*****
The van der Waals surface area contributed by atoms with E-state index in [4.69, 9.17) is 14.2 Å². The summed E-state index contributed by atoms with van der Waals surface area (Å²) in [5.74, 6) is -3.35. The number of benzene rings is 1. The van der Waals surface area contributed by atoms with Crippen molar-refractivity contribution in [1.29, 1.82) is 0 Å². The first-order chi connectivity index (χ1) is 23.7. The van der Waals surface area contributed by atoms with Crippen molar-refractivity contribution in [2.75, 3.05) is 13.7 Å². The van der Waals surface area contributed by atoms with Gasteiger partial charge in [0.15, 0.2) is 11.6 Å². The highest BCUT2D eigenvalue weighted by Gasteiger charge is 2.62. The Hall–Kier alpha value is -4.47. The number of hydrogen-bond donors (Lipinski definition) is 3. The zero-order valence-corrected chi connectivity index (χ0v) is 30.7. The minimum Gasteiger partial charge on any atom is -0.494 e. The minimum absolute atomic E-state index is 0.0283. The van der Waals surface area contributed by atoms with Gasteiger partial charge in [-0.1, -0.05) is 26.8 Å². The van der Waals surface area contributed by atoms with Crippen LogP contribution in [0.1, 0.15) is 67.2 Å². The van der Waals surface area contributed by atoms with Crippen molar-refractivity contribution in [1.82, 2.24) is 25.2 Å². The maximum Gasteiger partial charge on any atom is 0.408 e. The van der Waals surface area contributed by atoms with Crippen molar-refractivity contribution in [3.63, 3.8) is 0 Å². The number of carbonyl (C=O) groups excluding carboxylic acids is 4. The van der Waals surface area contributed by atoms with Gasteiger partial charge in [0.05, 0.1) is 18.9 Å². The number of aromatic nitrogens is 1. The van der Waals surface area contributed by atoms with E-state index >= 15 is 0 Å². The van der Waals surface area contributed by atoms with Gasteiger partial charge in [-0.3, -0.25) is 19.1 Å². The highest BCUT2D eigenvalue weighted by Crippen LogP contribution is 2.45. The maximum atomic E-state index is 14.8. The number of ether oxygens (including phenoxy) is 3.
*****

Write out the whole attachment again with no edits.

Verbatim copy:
The van der Waals surface area contributed by atoms with E-state index in [4.69, 9.17) is 14.2 Å². The summed E-state index contributed by atoms with van der Waals surface area (Å²) in [5.74, 6) is -3.35. The number of benzene rings is 1. The van der Waals surface area contributed by atoms with Crippen molar-refractivity contribution in [1.29, 1.82) is 0 Å². The first-order chi connectivity index (χ1) is 23.7. The van der Waals surface area contributed by atoms with Crippen molar-refractivity contribution in [2.75, 3.05) is 13.7 Å². The van der Waals surface area contributed by atoms with Gasteiger partial charge in [0.15, 0.2) is 11.6 Å². The highest BCUT2D eigenvalue weighted by Gasteiger charge is 2.62. The Hall–Kier alpha value is -4.47. The number of hydrogen-bond donors (Lipinski definition) is 3. The zero-order valence-corrected chi connectivity index (χ0v) is 30.7. The minimum Gasteiger partial charge on any atom is -0.494 e. The minimum absolute atomic E-state index is 0.0283. The van der Waals surface area contributed by atoms with Gasteiger partial charge in [-0.1, -0.05) is 26.8 Å². The van der Waals surface area contributed by atoms with Crippen LogP contribution in [0.1, 0.15) is 67.2 Å². The van der Waals surface area contributed by atoms with Crippen molar-refractivity contribution in [1.82, 2.24) is 25.2 Å². The maximum Gasteiger partial charge on any atom is 0.408 e. The van der Waals surface area contributed by atoms with Crippen molar-refractivity contribution in [3.63, 3.8) is 0 Å². The number of carbonyl (C=O) groups excluding carboxylic acids is 4. The van der Waals surface area contributed by atoms with Gasteiger partial charge in [0.05, 0.1) is 18.9 Å². The number of aromatic nitrogens is 1. The van der Waals surface area contributed by atoms with E-state index >= 15 is 0 Å². The van der Waals surface area contributed by atoms with Gasteiger partial charge in [-0.3, -0.25) is 19.1 Å². The highest BCUT2D eigenvalue weighted by Crippen LogP contribution is 2.45. The maximum atomic E-state index is 14.8. The number of ether oxygens (including phenoxy) is 3.